11 Sounds Today's Kids Have Probably Never Heard

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iStock

Who knew that some noises would eventually become as extinct as the dodo? Depending on your age, you or your kids or grandchildren may have only heard some of the following sounds in old movies, if at all.

1. ROTARY DIAL TELEPHONE

The formerly familiar swooosh as the caller rotated the dial clockwise to the "finger stop" and then the click-click-click as the dial returned counter-clockwise to the start position is now a novelty application that you can install on your iPhones for nostalgic yuks. Adolescents waiting in line nearby will wonder what the heck that sound is.

2. MANUAL TYPEWRITER

Manual typewriters had an entire subset of unique sounds that made them immediately identifiable. The keys clacked loudly as they struck the paper, the carriage lifted up with a distinct clunk when the shift key was employed, and then there was the ping of the bell warning you that you were nearing the end of the line. That meant you had to lift your left hand from the keyboard and swipe at the carriage return lever, which caused a sort of ziiiiip noise as you pushed the carriage back to the starting position.

3. COFFEE PERCOLATOR

If steampunk had an aural definition, it would be the bloop-hissss of an old-school coffee percolator.

4. FLASH CUBE

The loud rapid-fire click-clack of an Instamatic camera equipped with a flash cube was a common background sound at any social gathering in the 1960s. It was a technological breakthrough to be able to snap off four—count 'em, four!—photos in rapid succession without having to pause and install a new flash bulb after every shot. Even back then, eco-minded individuals were concerned with the amount of waste flash cubes created, so it became a common holiday craft project to repurpose the used cubes into trendy Christmas tree ornaments.

5. TV CHANNEL SELECTOR

When announcers of yesteryear used to admonish viewers, "Don't touch that dial!", they were referring to the channel selector knobs found on TV sets. The standard TV dial went from 2 to 13, and you had to click on each number as you searched for one of the three channels that broadcast in your area. That meant a lot of clunk clunk-ing interspersed with the static-y sound of "snow" on the blank stations.

6. RECORD CHANGER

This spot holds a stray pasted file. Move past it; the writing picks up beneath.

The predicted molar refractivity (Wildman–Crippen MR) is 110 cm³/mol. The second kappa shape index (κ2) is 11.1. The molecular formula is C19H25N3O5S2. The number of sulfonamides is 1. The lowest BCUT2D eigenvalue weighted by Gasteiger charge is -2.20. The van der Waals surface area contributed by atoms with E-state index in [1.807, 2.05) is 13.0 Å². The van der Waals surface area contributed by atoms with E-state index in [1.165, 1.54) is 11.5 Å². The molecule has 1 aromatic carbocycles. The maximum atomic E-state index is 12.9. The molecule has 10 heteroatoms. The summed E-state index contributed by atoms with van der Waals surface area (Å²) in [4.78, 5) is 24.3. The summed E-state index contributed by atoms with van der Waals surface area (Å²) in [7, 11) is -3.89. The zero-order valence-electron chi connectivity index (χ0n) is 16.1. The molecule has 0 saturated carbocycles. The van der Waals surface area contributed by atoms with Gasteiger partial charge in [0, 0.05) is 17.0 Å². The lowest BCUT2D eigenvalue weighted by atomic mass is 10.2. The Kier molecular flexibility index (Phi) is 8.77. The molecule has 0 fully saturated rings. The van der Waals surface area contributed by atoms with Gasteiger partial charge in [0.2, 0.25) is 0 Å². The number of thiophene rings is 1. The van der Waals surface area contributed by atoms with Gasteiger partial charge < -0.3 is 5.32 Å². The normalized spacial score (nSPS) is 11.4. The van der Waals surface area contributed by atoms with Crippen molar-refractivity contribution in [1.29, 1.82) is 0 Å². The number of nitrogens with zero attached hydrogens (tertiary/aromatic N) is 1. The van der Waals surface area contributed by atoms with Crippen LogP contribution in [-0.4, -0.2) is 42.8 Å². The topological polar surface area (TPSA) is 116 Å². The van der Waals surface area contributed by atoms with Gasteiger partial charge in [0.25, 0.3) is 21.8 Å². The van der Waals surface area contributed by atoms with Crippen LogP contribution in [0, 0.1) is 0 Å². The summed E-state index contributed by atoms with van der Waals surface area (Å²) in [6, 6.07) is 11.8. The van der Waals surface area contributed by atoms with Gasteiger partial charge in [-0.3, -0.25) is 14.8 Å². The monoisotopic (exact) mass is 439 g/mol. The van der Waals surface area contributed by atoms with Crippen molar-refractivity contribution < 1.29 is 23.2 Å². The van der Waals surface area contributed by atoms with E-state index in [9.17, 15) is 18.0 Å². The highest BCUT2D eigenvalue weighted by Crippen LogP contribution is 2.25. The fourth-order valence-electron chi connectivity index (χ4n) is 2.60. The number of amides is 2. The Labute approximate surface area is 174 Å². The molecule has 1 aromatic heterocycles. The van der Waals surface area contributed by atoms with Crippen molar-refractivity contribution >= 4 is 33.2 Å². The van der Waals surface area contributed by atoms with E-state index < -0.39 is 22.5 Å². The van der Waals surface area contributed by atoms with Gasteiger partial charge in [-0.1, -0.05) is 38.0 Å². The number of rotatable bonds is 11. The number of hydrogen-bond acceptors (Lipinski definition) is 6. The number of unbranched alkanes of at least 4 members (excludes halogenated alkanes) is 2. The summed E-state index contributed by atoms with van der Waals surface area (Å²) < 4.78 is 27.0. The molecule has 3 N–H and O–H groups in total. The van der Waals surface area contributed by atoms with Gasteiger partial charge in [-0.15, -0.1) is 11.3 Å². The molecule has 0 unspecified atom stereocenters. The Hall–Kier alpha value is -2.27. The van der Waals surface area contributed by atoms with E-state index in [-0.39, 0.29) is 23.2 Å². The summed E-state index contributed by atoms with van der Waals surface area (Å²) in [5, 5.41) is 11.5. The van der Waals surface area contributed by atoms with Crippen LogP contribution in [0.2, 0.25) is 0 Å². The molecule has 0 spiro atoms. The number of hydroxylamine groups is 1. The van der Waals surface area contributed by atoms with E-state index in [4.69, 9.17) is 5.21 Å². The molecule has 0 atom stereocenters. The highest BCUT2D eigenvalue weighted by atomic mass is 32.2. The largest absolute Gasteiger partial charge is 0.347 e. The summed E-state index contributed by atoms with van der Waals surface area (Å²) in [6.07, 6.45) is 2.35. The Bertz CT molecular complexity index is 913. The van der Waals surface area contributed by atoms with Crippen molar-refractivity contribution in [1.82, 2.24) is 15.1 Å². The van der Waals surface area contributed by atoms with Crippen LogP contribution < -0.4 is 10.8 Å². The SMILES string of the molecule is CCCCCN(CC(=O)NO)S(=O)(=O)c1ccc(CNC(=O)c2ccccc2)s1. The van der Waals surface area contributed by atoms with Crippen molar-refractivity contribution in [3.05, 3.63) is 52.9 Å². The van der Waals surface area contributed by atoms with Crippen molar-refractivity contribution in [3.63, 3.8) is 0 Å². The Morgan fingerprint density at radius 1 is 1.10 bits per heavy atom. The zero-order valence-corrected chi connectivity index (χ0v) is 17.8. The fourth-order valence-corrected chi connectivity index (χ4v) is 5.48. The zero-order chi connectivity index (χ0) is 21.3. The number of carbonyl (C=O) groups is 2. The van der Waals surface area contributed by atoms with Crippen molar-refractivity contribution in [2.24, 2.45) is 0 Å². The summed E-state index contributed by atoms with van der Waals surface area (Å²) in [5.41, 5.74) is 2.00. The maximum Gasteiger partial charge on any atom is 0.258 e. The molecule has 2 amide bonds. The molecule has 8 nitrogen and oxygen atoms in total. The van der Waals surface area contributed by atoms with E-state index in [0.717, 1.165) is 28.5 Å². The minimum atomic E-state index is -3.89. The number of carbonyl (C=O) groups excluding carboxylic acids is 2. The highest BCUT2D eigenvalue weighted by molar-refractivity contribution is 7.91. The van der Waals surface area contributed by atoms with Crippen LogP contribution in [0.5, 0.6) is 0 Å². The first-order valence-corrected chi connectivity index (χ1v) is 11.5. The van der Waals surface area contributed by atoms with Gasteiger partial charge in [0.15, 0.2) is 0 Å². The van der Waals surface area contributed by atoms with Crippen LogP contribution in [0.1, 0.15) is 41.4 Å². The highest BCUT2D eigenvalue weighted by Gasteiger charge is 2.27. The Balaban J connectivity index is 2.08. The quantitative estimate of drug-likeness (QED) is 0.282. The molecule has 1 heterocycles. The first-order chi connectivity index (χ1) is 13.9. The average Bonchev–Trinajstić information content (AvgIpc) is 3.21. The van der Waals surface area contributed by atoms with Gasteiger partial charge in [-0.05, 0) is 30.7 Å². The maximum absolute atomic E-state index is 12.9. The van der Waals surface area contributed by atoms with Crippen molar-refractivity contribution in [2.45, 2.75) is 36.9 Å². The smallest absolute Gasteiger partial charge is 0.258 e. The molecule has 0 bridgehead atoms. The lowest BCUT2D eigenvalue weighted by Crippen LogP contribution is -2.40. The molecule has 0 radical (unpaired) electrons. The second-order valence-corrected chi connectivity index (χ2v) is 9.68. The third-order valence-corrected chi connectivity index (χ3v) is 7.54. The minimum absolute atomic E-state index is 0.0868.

Record changers allowed you to stack a selection of albums or 45s (seven-inch singles) for your longer-term listening pleasure. Each record would make a soft slap sound as it dropped onto the turntable; a series of clicks followed as the remaining records adjusted into place and the tone arm swung over and lowered the needle into the outer grooves of the record. You'd hear the slightest scritch noise as the stylus settled just so into the vinyl and then (finally!) the music began.

7. GAS STATION DRIVEWAY BELL

Back in the days when all gas stations were full-service, the thin black pneumatic hose that snaked across the pavement was as familiar as the fuel pumps. When vehicles drove over the hose, a loud bell ding-dinged! inside the station, alerting the attendant that they had another customer. You can hear one hereand even order one for your home driveway if you really dislike your neighbors.

8. TV STATION SIGN-OFF

Before infomercials were invented, television stations actually went off the air for a few hours each night. Some of us TV-holics experienced physical withdrawal symptoms when we heard the announcer intone, "We now conclude our broadcast day..." around 2 a.m. or so. The format varied little from station to station across the country; first a few technical details were announced (broadcast frequency, physical address of the station, etc.), then a reading of "High Flight" followed by the National Anthem, and then the steady beeeeeeeeeeeeeep tone of the test pattern.

9. CASH REGISTER

Those chunka-chunka push buttons were clumsy, but veteran cashiers could check you out just as fast with these old-style machines as their modern counterparts do with today's scanners.

10. FILM PROJECTOR

One of the jobs of the classroom A/V squad captain was to run the film projector on movie days. The rapid tick-tick-tick of the sprockets really was that loud and usually accompanied by shouts of "Turn it up!" and, of course, "Focus!"

11. BROKEN RECORD

Remember when you'd beg mom over and over for something and she'd finally yell, "You sound like a broken record!"? She wasn't referring to pops or hisses, but the repetitive effect that happened when the needle got stuck and played the same few notes over and over and over again.

An earlier version of this article ran in 2011.

The Definitive Guide to All the Cats in Cats

James Corden, Laurie Davidson, and Francesca Hayward star in Tom Hooper's Cats (2019).
James Corden, Laurie Davidson, and Francesca Hayward star in Tom Hooper's Cats (2019).
Universal Pictures

Regardless of whether you were impressed, confused, or downright frightened by the trailer for Tom Hooper’s upcoming film adaptation of Andrew Lloyd Webber’s classic musical Cats, it’s safe to say that the star-studded cast and “digital fur technology” generated strong reactions all around. And, if you didn’t grow up listening to the soundtrack or watching performers in the 1998 film version purr and prance in furry, feline bodysuits, your shock is completely understandable.

Cats is light on plot, heavy on characters, and sprinkled with words that T.S. Eliot made up for his 1939 poetry collection Old Possum’s Book of Practical Cats, the basis for the musical. To familiarize yourself with all the eccentrically named cats—and find out who’s portraying them in the film—here’s a comprehensive list of every "romantical, pedantical, critical, parasitical, allegorical, metaphorical, statistical, and mystical" cat you’ll meet.

Admetus